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Declaring Template Tags

All template tags are first declared in the plugin’s config.yaml file. In the following example we are going to define four different template tags to illustrate each of the following:

  • How to declare a function tag
  • How to declare a tag that loops
  • How to declare a conditional tag that will show and hide content based upon a variable
  • How to parameterize template tags to take arguments or input

Here are the tags we will define in this example:

  • <mt:SaySomething> - will output the word “Something”
  • <mt:LoopTenTimes></mt:LoopTenTimes> - will output the contents contained by the tag 10 times
  • <mt:SayWhatever> - will output the word you input
  • <mt:IfOdd></mt:IfOdd> - will output the contents contained by the tag only if the iteration through the loop is odd

Registering Your Tags

First up: your config.yaml file. The following sample shows how to register each of the four tags this example will illustrate:

name: Example Plugin for Movable Type
id: Example
description: This plugin is an example plugin for Movable Type.
version: 1.0
        SaySomething: $Example::Example::Plugin::SaySomething
        SayWhatever: $Example::Example::Plugin::SayWhatever
        LoopTenTimes: $Example::Example::Plugin::LoopTenTimes
        IfOdd?: $Example::Example::Plugin::IfOdd

Registering Conditional Tags

Conditional tags are a special kind of block tag. They work by enclosing content by an opening and closing tag, like any other block tag. However their handler (their perl code) is much simpler. A conditional tag hander need only return true or false. If the handler returns true, then the contents of the tag will be displayed. If the handler returns false then the contents of the tag will be ignored.

Conditional tags are differentiated from a normal block tag by appending a question mark ‘?’ to the tag’s name. When you do this, be sure to encapsulate the template tag in apostrophe’s or Perl might complain about a YAML syntax error.

Defining the Tag’s Behavior

Once the tags have been declared in your config.yaml it is time to write the code that will govern their behavior.

  1. Create a plugin module called in the following directory:


  2. Edit and cut and paste the following into it using a text editor (don’t worry, we will deconstruct how all of this works soon enough):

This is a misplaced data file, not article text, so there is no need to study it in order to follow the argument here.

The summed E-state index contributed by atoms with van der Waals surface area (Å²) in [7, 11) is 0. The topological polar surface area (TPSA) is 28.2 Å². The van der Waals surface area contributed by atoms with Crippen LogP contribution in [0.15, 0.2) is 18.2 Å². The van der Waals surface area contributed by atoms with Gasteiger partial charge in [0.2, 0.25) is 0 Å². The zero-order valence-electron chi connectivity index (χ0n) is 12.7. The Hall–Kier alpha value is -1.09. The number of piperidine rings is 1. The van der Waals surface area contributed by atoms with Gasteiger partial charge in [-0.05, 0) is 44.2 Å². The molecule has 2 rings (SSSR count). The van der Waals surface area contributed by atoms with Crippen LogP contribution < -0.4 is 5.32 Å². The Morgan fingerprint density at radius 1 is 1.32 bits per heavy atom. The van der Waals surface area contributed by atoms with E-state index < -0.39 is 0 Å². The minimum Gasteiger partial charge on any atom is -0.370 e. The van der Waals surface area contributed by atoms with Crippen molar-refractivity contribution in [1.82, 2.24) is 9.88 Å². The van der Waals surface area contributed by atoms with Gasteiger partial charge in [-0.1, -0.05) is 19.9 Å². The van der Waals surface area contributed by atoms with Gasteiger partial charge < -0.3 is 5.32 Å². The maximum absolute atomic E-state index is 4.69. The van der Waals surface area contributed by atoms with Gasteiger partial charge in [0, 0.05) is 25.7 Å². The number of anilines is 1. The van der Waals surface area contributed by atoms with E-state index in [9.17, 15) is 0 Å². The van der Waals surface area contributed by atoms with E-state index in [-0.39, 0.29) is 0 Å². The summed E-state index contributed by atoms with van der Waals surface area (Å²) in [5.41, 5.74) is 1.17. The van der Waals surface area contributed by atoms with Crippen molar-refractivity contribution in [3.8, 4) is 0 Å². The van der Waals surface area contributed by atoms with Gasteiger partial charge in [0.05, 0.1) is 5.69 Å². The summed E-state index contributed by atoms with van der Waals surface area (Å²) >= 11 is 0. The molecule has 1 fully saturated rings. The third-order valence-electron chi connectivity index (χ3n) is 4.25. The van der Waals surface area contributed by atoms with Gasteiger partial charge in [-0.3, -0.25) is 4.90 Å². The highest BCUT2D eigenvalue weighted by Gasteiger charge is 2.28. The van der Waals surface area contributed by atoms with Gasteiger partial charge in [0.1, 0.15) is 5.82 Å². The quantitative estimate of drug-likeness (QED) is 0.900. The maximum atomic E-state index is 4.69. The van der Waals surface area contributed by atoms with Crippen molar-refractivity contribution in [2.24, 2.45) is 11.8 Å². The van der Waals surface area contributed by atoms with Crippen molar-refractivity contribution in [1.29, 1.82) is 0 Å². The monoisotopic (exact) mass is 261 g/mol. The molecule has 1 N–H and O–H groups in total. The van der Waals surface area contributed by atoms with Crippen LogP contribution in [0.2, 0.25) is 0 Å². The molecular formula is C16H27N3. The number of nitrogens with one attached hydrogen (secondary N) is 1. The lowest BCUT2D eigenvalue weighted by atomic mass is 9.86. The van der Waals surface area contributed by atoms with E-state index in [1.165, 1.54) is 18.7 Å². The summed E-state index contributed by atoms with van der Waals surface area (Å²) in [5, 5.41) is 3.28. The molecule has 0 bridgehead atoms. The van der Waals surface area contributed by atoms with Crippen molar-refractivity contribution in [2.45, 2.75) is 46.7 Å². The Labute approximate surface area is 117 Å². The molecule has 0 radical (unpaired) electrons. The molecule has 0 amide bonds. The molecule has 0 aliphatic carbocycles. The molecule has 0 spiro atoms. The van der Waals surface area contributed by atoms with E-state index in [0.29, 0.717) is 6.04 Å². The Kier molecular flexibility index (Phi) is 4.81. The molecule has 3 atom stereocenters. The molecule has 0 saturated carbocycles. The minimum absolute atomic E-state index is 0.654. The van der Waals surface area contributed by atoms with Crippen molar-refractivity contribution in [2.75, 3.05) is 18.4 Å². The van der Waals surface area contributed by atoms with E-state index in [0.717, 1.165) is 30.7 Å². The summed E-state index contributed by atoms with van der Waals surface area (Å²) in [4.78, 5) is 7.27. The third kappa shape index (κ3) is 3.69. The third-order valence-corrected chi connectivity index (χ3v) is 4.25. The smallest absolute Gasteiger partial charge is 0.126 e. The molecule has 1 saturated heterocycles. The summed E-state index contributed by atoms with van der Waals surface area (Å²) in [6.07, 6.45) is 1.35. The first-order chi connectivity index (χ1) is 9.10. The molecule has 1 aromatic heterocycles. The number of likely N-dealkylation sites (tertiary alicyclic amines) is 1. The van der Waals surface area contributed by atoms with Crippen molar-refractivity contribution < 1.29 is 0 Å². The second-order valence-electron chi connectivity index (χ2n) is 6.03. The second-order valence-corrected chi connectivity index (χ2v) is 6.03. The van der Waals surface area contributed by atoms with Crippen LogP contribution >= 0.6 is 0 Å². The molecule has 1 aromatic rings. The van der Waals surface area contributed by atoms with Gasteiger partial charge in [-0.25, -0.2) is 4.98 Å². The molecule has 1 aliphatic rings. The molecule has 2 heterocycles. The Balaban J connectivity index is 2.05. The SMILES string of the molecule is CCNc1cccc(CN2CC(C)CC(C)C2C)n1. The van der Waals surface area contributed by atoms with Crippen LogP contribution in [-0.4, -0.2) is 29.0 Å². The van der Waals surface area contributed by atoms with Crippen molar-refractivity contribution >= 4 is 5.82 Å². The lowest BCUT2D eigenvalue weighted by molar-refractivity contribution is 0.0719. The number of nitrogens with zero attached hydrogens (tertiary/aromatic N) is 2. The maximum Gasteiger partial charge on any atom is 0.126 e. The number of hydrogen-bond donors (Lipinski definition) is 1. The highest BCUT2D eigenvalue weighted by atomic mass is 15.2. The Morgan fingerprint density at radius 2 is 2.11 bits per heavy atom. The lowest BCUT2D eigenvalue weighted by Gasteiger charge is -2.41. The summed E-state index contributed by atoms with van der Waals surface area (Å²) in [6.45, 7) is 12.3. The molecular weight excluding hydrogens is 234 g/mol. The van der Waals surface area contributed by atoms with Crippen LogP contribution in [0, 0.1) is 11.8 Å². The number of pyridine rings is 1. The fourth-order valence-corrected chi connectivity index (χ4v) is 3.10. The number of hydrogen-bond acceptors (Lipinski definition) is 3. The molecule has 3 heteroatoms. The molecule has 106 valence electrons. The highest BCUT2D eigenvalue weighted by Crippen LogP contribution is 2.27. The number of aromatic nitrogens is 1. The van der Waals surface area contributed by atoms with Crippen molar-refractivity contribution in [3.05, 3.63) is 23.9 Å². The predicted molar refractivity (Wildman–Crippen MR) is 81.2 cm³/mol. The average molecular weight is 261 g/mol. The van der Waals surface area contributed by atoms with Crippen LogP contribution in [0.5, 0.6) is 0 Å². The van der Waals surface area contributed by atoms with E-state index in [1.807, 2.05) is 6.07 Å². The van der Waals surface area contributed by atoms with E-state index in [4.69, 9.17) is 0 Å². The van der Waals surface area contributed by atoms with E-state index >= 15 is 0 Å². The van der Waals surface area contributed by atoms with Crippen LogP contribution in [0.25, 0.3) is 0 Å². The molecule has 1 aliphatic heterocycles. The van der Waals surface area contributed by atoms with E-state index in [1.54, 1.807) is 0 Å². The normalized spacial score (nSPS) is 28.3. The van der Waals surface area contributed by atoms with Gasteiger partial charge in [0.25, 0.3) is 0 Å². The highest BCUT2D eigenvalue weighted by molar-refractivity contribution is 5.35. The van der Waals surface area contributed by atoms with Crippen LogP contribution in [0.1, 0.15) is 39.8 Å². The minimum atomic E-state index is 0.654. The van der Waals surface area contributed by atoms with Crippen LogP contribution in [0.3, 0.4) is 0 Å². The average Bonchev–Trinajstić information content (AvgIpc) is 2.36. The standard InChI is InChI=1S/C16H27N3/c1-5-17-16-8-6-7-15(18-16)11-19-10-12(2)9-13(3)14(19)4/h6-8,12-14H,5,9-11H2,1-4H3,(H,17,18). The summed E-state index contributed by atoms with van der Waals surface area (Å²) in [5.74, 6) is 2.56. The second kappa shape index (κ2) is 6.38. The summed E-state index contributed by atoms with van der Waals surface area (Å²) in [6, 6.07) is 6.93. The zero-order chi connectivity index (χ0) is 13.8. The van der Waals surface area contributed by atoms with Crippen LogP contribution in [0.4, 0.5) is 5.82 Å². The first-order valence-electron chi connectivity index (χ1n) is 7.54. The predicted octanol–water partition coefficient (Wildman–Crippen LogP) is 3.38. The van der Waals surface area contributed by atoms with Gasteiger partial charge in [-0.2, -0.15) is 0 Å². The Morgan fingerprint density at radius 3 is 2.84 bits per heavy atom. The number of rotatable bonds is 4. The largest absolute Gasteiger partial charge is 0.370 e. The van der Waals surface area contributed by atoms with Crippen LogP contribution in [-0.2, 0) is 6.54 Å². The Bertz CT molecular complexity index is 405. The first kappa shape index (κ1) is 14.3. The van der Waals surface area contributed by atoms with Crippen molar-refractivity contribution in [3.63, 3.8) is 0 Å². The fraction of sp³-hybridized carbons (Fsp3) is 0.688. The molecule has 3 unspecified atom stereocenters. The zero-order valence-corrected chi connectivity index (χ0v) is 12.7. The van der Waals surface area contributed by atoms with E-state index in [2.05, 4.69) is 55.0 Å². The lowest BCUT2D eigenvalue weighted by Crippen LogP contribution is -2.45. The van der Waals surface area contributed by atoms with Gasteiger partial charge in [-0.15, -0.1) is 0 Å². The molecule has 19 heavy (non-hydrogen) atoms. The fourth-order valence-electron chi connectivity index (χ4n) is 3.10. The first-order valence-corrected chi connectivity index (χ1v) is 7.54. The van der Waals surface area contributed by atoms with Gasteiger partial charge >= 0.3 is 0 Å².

package Example::Plugin;
    use strict;
    sub SaySomething {
        my ($ctx, $args) = @_;
        return "Something";    
    sub SayWhatever {
        my ($ctx, $args) = @_;
        # What the person passed in through the argument 'say'
        my $input = $args->{'say'};
        return $input;
    sub LoopTenTimes {
        my ($ctx, $args, $cond) = @_;
        my $out = "";
        for (my $i = 1; $i <= 10; $i++) {
            defined(my $txt = $ctx->slurp($args,$cond)) or return;
            $out .= "$i - $txt";
        return $out;
    sub IfOdd {
        my ($ctx, $args, $cond) = @_;
        my $num = $ctx->stash('current_loop_number');
        if ($num % 2 == 0) {
            return 0;
        } else {
            return 1;
    1; # Every module must return true

Once this plugin has been created, the following template code can be used:

    <mt:SayWhatever say="I am even!">

When processed through Movable Type, the above template code will output the following text:

1 - Something
2 - I am even!
3 - Something
4 - I am even!
5 - Something
6 - I am even!
7 - Something
8 - I am even!
9 - Something
10 - I am even!

Ok. We blazed through that, and we didn’t even explain the perl code at all. In the next section we will deconstruct what some of those tag handlers were doing in an effort to shed some light on Movable Type’s inner workings.


1 Comment

miles zarathustra on September 27, 2013, 3:22 p.m. Reply

The final 5 lines of IfOdd can be reduced to:

return $num % 2;